Column in Business Standard, November 7, 2014
In rishi bhoomi, Land of Sages, there is a godman for every season – and every reason. Indira Gandhi’s yoga teacher Dhirendra Brahmachari amassed a fortune. P V Narasimha Rao and K Natwar Singh had Chandra Swami, an ace globetrotting fixer who hobnobbed with crooks and kings. Sathya Sai Baba counted leading judges, bureaucrats, editors and even a former prime minister of Italy among his devotees. The Bharatiya Janata Party (BJP)’s hot saffronite swami is the yoga teacher Ramdev. This week Prime Minister Narendra Modi received the glittering-eyed televangelist and anti-corruption crusader at his residence for a one-on-one. It’s unlikely they were discussing mundane matters like trimming beards or colour-coordinating their apparel. The meeting, it was said, was to discuss issues of “national importance”.
Among this meddlesome maverick’s bizarre beliefs is that AIDS can be treated with Ayurveda, that sex education in schools should be replaced by yoga lessons, that homosexuals can be “cured” in six months through “yoga, pranayam and meditation” and that Rs 500 and Rs 1,000 currency notes should be abolished – perhaps like Muhammad Tughlaq he believes we should return to copper coinage.
Nothing concentrates his mind, however, than the higher plane of politicking. With the support of sections of the Hindutva brigade, the Haryana-born Ramdev once had ambitions of starting his own political party and announced he would contest every seat in the general election. But he abandoned the idea by latching on to Kisan Baburao Hazare and Arvind Kejriwal’s campaign to cleanse the country of black money; in 2011 he swamped them by flooding the capital with 65,000 supporters for his own indefinite fast. The Congress-led government got the jitters and sent four ministers, led by Pranab Mukherjee, to receive him at the airport; it then went down on its knees to throw him and his followers out. Ramdev escaped disguised as a woman but many were injured in police clashes. The government went steadily downhill from there.
Ramdev has now pole-vaulted right into the BJP’s heartland. He once claimed that if all the money stashed by Indians in Swiss banks came back, it would put Rs 3 lakh in every poor Indian’s pocket. It’s a nifty proposition that chimes nicely with Mr Modi’s Jan Dhan Yojana – perhaps that’s the issue of “national importance” they were discussing – but the problem is that it’s riddled with holes. Estimates of illegal Indian wealth in Swiss banks fluctuate wildly from more than $1 trillion to $2 billion. How much black money is swirling in the Indian market is also a guessing game, though some of it is generated by politicians themselves through opaque regulations in real estate, bullion trade, government licences and contracts. In his immensely readable book 2014: The Election That Changed India, out this week (Penguin; Rs 599), Rajdeep Sardesai says that “there was so much cash floating around for the BJP … [that] … one senior leader had bundles of 1000-rupee notes lined up along the walls at his house”. He reckons that Rs 5 crore to Rs 10 crore was the average expense for each seat, but in Andhra Pradesh and Maharashtra the figure could be between Rs 15 crore and Rs 20 crore.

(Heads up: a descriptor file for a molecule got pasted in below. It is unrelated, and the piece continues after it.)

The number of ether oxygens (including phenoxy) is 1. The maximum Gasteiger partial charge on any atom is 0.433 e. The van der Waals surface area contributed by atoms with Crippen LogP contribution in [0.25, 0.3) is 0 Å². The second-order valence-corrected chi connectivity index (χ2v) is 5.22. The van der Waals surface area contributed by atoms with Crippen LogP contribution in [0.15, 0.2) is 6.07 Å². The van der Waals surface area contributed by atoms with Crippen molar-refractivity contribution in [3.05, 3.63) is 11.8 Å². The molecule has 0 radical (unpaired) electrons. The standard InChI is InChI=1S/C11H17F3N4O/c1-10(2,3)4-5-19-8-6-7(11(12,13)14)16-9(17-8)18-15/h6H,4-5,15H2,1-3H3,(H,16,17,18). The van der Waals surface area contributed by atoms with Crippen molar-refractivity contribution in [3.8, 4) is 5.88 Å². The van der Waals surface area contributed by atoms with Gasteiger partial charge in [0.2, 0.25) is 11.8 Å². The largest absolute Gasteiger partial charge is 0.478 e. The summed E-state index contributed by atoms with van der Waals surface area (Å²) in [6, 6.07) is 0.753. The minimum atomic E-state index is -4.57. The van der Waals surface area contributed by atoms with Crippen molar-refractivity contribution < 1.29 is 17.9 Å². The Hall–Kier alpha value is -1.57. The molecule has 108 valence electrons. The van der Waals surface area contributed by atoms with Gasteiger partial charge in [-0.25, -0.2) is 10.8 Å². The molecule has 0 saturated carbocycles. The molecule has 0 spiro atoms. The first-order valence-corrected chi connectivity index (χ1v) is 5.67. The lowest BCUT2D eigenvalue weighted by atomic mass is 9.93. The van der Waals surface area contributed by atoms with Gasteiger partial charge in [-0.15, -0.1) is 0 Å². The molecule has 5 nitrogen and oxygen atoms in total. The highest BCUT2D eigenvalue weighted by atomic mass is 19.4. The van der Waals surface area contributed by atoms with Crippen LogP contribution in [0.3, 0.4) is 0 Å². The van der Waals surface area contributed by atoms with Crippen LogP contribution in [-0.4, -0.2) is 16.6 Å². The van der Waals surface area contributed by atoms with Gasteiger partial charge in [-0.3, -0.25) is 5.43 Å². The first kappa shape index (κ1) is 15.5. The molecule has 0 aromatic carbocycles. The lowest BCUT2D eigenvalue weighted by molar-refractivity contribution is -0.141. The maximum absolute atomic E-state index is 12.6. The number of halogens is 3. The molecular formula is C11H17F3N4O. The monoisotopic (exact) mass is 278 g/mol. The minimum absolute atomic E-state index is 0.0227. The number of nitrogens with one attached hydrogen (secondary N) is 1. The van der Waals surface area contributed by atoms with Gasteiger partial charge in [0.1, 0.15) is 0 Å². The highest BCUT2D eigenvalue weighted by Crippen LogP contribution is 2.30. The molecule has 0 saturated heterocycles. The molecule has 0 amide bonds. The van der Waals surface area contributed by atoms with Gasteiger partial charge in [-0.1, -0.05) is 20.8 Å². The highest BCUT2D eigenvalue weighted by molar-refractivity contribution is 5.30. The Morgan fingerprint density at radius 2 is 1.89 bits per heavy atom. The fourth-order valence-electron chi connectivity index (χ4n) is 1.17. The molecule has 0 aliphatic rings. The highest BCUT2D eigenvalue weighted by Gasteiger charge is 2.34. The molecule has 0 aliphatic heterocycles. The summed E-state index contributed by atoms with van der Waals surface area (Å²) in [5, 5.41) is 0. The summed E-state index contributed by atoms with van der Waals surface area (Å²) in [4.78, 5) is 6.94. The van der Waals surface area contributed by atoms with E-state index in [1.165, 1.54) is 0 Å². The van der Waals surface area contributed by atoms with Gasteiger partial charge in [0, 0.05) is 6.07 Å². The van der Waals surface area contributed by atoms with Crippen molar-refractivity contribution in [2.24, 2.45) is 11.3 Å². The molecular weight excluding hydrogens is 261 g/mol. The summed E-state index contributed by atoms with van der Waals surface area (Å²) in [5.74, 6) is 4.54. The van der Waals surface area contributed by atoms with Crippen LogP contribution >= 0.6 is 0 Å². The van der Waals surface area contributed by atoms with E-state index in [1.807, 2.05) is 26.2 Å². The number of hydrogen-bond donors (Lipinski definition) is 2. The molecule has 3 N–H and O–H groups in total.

For nearly 20 years, the BJP and others have been shouting from the rooftops of Congress party’s corruption scandals (from Bofors that lost Rajiv Gandhi the 1989 election to the Commonwealth Games, the spectrum and the coal mining scams that heaped humiliation upon it in 2014), but there is no evidence of any of the ill-begotten wealth lining the pockets of the poor. Ramdev is unlikely to open the sealed envelope of 672 names with Swiss accounts that the Supreme Court, the special investigation team and the finance minister are treating like a pass-the-parcel nursery game.
The BJP’s “saffron schemer” is no newcomer to wealth creation: his empire of yoga centres is said to be worth Rs 1,000 crore and he claims a following of a billion people around the world. In 2010, Sunita Poddar, a rich Glaswegian of Indian origin (“obese was the right word to explain my condition” she said) was so impressed by Ramdev’s weight-loss regime that she bought an island for him off the Scottish coast as a spiritual retreat for Rs 100 crore. “He used to call me Sunitaji, but when he made me a trustee three years ago, he began calling me Mataji.” There are pictures of them performing havans together and roaming the isle of Little Cumbrae.
From Mr Modi to Glasgow’s “Mataji”, Ramdev is the godman for all reasons.